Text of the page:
The team compared the structures of the drugs they were taking with those of 367 drugs used for the treatment of multiple sclerosis, as well as with structural data for 1673 food compounds from the FooDB database.

Swapping Drugs Could Reduce Interactions

The overall prevalence of potential drug–drug interactions among the patients included in the study was 81.2%.

The researchers then determined the proportion of patients who would be at risk of additional drug–drug interaction if they switched from one DMD to another, or to a Bruton tyrosine kinase inhibitor, given all their other medications.

They found, for example, that over 40% patients who switched to the immunomodulator fingolimod (Gilenya) would be at increased risk for bradycardia.

Just under 40% patients who changed their DMD to the purine analogue cladribine (Mavenclad) would have an increased risk, or worsening, of bleeding, as would approximately 25% of those who switched to the anthracenedione antineoplastic agent mitoxantrone (Novantrone).

Hecker also showed the deep neural network could make suggestions as to how critical drug–drug interactions could be avoided by replacing interacting drugs with alternatives that have similar pharmacological effects.

For example, carbamazepine (Tegretol, Equetro) could be replaced with topiramate (several brand names) to avoid hepatotoxicity in patients also taking acetaminophen, while liothyronine (Cytomel, Triostat) could replace levothyroxine in patients also taking teriflunomide (Aubagio).

Finally, Hecker reported there was a subset of 6860 potentially drug–food interactions with the patients' medications, resulting in reduced or increased concentrations of the drugs, particularly with fish or mushroom consumption.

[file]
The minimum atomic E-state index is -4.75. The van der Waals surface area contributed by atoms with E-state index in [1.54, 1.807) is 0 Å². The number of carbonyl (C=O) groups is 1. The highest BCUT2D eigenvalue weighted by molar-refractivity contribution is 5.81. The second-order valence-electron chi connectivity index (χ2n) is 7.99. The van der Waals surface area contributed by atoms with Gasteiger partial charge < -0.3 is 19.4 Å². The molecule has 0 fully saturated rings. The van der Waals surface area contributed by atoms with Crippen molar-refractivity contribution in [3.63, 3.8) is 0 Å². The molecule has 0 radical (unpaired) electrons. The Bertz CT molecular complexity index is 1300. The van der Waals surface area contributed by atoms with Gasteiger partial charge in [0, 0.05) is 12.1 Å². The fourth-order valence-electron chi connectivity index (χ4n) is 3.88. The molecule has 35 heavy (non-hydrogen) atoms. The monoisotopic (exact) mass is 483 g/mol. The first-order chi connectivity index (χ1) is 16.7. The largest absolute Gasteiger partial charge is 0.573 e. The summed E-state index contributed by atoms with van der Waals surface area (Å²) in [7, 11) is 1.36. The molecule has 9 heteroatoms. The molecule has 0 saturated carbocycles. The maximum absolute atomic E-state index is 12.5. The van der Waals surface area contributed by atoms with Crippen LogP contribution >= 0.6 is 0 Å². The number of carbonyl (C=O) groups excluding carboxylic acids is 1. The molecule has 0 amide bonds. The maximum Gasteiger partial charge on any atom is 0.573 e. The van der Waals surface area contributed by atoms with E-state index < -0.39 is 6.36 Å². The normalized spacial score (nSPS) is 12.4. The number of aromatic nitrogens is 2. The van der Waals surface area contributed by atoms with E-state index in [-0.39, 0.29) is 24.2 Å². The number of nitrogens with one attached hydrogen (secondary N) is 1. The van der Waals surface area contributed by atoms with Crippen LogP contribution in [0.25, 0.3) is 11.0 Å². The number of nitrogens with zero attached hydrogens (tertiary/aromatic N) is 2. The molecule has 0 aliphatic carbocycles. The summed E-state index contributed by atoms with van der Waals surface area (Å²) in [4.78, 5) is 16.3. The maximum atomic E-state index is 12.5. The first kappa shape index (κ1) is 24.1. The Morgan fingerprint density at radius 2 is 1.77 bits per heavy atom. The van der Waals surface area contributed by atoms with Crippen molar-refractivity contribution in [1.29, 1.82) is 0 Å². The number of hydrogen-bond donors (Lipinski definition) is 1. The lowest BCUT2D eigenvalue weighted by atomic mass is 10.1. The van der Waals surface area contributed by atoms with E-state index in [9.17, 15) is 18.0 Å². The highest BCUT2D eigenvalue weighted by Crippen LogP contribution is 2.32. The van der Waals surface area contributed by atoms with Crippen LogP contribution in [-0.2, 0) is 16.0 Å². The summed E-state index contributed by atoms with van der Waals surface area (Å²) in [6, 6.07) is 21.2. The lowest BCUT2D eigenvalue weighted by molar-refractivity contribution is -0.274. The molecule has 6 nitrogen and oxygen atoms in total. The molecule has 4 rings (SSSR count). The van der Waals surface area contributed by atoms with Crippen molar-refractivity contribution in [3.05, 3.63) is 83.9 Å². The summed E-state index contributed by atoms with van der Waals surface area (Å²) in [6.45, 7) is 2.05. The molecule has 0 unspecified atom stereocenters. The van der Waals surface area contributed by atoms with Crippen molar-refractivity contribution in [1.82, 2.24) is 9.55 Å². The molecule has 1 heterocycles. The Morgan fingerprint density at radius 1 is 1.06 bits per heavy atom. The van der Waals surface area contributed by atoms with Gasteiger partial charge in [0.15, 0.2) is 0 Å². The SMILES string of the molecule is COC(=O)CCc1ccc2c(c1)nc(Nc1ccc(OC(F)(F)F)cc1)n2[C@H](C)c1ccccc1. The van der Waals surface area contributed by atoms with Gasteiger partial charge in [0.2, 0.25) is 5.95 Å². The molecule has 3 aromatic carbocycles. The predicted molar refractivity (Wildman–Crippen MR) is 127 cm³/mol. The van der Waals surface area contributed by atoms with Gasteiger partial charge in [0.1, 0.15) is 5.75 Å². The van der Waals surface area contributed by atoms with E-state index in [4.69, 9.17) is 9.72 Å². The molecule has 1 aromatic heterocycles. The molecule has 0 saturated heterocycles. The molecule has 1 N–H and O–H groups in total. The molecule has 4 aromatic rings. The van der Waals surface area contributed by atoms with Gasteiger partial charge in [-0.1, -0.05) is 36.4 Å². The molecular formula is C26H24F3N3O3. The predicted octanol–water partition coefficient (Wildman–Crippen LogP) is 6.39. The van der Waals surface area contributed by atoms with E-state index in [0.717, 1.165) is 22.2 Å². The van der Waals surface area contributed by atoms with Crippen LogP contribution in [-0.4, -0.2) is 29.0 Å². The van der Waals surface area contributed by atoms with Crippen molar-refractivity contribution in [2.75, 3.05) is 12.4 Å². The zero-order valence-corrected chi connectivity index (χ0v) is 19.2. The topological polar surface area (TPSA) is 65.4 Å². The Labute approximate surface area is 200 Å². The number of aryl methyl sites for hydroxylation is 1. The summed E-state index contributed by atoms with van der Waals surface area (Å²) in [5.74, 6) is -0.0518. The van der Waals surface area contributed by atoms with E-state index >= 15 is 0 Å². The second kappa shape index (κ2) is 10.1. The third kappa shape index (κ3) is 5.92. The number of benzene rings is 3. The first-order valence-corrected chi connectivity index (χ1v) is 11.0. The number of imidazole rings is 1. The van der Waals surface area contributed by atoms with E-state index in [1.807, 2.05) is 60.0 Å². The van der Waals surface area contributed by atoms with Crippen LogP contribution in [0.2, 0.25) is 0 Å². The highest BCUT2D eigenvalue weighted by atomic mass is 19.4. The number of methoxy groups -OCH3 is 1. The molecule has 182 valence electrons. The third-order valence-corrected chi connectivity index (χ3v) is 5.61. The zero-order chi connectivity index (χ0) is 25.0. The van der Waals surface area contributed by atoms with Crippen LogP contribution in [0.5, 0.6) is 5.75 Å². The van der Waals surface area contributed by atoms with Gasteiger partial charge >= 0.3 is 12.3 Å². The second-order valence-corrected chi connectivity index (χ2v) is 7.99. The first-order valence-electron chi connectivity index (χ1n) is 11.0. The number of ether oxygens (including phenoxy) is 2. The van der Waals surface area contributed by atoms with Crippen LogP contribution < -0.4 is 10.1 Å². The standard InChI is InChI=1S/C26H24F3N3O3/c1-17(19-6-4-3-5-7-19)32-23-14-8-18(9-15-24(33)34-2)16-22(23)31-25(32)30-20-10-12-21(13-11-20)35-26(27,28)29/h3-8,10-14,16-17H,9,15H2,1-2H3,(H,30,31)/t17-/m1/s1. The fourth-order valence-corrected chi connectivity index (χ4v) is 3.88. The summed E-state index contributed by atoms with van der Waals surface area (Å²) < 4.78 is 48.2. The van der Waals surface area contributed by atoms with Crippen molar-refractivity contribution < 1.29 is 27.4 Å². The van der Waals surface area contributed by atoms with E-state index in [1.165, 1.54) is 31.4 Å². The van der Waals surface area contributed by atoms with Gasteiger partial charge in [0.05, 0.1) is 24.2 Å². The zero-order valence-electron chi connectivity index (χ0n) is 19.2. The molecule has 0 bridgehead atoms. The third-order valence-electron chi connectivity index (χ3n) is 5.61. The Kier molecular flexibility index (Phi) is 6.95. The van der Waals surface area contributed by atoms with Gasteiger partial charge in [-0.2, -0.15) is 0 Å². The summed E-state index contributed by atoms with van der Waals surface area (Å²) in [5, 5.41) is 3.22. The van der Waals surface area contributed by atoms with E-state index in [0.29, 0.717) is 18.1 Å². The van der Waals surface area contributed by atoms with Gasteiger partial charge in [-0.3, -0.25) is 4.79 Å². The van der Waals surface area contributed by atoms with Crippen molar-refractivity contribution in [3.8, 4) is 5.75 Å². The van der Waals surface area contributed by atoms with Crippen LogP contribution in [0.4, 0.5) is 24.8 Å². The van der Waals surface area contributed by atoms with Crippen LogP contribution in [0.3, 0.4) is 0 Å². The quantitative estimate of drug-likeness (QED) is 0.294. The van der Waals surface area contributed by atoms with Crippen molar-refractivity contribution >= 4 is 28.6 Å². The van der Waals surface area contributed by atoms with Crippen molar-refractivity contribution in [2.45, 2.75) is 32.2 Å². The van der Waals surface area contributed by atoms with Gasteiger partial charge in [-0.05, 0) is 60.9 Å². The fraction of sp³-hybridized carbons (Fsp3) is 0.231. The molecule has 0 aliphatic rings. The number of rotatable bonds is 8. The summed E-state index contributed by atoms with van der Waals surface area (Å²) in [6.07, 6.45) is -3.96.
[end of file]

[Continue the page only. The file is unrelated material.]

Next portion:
He conceded, however, there were several limitations to their study, including that it included only small-molecule drugs, and that they did not ask patients about their diet or if they had observed any undesired drug effects.

Furthermore, "only a small number" of the potential drug–drug or drug–food interactions they identified would be "clinically relevant."

Hecker also pointed out that each drug has one record, but it is used for different indications, with different dosages, and has different side effects, depending how it is used.

"The model does not distinguish this," he said, and so some of the interactions it highlights could be related to other doses than the one used in multiple sclerosis, for example.

Promise for the Future

Pavan Bhargava, MBBS, MD, associate professor of neurology, Johns Hopkins Precision Medicine Center of Excellence for Multiple Sclerosis, Baltimore, commented that, as with all AI tools, "it's only as good as what we're putting into it."

Bhargava, who co-chaired the session, told Medscape Medical News that "there's limitations on the information in the databases" that are being fed into the deep neural network.

He also highlighted that, "at this point, it didn't seem like it was coming up with much clinically useful information," but noted that, "we may get to that point."

"Right now, there's promise," Bhargava said, but "it's still not quite there."

No funding was declared. Hecker declares relationships with Bayer HealthCare, Biogen, Merck Healthcare, Novartis, and Teva. Several other co-authors also declared financial relationships with industry.

9th Joint European Committee for Treatment and Research in Multiple Sclerosis-Americas Committee for Treatment and Research in Multiple Sclerosis (ECTRIMS-ACTRIMS) 2023: Abstract O042. Presented October 11, 2023.